Finance Globe

U.S. financial and economic topics from several finance writers.
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Children's Health Insurance Program Expanded to Cover 11 Million

President Obama signed the Children's Health Insurance Program Reauthorization Act last night, which renews the health care plan known as SCHIP (state children's health insurance program) for 7 million children and opens it up to 4 million more.

Obama said before signing the legislation, "In a decent society, there are certain obligations that are not subject to tradeoffs or negotiations, and health care for our children is one of those obligations."

"But, as I think everybody here will agree, this is only the first step," he said. "The way I see it, providing coverage to 11 million children through SCHIP is a down payment on my commitment to cover every single American. And it is just one component of a much broader effort to finally bring our health care system into the 21st century. And that's why the Economic Recovery and Reinvestment Plan that's now before Congress is so important."

President Obama stressed the need to pass the economic package quickly. "Now, think about this -- if Congress passes this recovery plan, in just one month, we will have done more to modernize our health care system than we've done in the past decade," he said.

The children's health care legislation that Obama signed was vetoed twice by George W. Bush during his presidency - he had said that he believed it would "federalize health care." Bush approved funding for the current plan until March 31 this year, but the new legislation makes the health care program permanent.

SCHIP is designed to close the gap that many families fall into. For those without employer provided health coverage, the cost of private health insurance is often just to high to pay for it out-of-pocket. But millions of families have an income too high to qualify for Medicaid, even though they have a modest income and are struggling to make ends meet.

For parents, SCHIP can mean the difference between having health insurance for their children, or taking the chance without it and hoping that their children will never become dangerously ill or seriously hurt.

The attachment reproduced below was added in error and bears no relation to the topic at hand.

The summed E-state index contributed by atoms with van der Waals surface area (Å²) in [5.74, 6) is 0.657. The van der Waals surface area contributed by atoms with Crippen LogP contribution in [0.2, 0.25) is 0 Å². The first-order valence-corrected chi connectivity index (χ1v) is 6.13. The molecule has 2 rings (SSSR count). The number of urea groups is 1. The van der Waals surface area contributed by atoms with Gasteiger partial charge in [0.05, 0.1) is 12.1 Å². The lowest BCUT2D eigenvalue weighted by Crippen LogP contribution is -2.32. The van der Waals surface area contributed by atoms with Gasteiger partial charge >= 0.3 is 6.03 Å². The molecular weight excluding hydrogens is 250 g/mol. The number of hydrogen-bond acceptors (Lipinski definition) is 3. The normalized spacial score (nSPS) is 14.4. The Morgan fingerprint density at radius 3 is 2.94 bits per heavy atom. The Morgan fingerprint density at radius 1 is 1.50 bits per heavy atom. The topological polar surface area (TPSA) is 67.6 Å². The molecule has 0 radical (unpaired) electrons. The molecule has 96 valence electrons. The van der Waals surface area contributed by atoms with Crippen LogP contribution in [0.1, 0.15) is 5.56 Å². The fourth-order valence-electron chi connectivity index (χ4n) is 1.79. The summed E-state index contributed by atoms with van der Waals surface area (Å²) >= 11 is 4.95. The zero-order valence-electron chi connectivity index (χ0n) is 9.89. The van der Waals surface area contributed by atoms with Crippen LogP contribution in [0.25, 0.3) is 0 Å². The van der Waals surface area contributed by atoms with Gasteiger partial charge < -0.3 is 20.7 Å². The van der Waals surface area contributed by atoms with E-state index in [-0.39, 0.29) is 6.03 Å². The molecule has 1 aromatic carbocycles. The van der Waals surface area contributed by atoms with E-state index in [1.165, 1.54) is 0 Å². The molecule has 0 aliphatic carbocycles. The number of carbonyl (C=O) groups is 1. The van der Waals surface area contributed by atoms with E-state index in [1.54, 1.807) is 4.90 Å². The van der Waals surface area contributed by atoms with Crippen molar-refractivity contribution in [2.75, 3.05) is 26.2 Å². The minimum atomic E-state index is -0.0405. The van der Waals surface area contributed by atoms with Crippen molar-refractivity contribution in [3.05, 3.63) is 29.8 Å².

Each state has their own income requirements, but federal guidelines require a minimum income eligibility level for children under age 19 at 200% of the poverty line. The federal poverty line for a family of four in 2009 is $22,050 - and more for residents of Alaska and Hawaii. So the children would qualify by federal guidelines if the family's annual income was less than $44,100. Some states allow up to 300% of the poverty line, and the insurance premiums are on a sliding scale based on income.

SCHIP provides families with affordable health care coverage for children under 19 and pregnant women, though some states have opened coverage to adults under the earlier SCHIP program. The new legislation phases out coverage for childless adults and parents over the next couple of years.

The new legislation also allows coverage of children of legal immigrants even before the previously required five-year waiting period - if the state chooses to.

The expanded program will likely bring additional health benefits for Americans. Funding for the program will be raised by increasing the excise tax on tobacco products by 61 cents. That may just be enough to encourage some to quit smoking, and possibly deter some from ever starting to begin with.

If you wonder whether your family qualifies for health insurance through the program, contact your state's medicaid office to find out the income guidelines. Upon applying, you'll need to provide proof of your annual income with last year's tax return or several pay stubs.

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Monday, 27 May 2024

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